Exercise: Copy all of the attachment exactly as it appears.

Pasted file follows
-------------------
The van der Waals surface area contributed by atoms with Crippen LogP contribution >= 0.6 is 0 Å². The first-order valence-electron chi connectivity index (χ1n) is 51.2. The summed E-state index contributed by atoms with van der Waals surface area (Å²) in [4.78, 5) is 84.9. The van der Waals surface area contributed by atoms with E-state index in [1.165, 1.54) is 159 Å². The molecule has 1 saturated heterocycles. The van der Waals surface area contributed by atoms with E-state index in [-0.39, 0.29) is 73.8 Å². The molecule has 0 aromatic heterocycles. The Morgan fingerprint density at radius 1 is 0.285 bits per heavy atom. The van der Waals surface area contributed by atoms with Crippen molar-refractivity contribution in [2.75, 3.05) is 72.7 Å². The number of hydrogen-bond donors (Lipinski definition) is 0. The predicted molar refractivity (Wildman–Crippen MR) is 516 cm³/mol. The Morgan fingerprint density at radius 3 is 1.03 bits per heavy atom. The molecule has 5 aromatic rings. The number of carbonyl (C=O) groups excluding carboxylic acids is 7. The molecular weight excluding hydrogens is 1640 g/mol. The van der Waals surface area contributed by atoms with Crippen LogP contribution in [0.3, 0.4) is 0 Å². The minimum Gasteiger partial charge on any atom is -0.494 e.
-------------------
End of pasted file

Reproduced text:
The van der Waals surface area contributed by atoms with Crippen LogP contribution >= 0.6 is 0 Å². The first-order valence-electron chi connectivity index (χ1n) is 51.2. The summed E-state index contributed by atoms with van der Waals surface area (Å²) in [4.78, 5) is 84.9. The van der Waals surface area contributed by atoms with E-state index in [1.165, 1.54) is 159 Å². The molecule has 1 saturated heterocycles. The van der Waals surface area contributed by atoms with E-state index in [-0.39, 0.29) is 73.8 Å². The molecule has 0 aromatic heterocycles. The Morgan fingerprint density at radius 1 is 0.285 bits per heavy atom. The van der Waals surface area contributed by atoms with Crippen molar-refractivity contribution in [2.75, 3.05) is 72.7 Å². The number of hydrogen-bond donors (Lipinski definition) is 0. The predicted molar refractivity (Wildman–Crippen MR) is 516 cm³/mol. The Morgan fingerprint density at radius 3 is 1.03 bits per heavy atom. The molecule has 5 aromatic rings. The number of carbonyl (C=O) groups excluding carboxylic acids is 7. The molecular weight excluding hydrogens is 1640 g/mol. The van der Waals surface area contributed by atoms with Crippen LogP contribution in [0.3, 0.4) is 0 Å². The minimum Gasteiger partial charge on any atom is -0.494 e.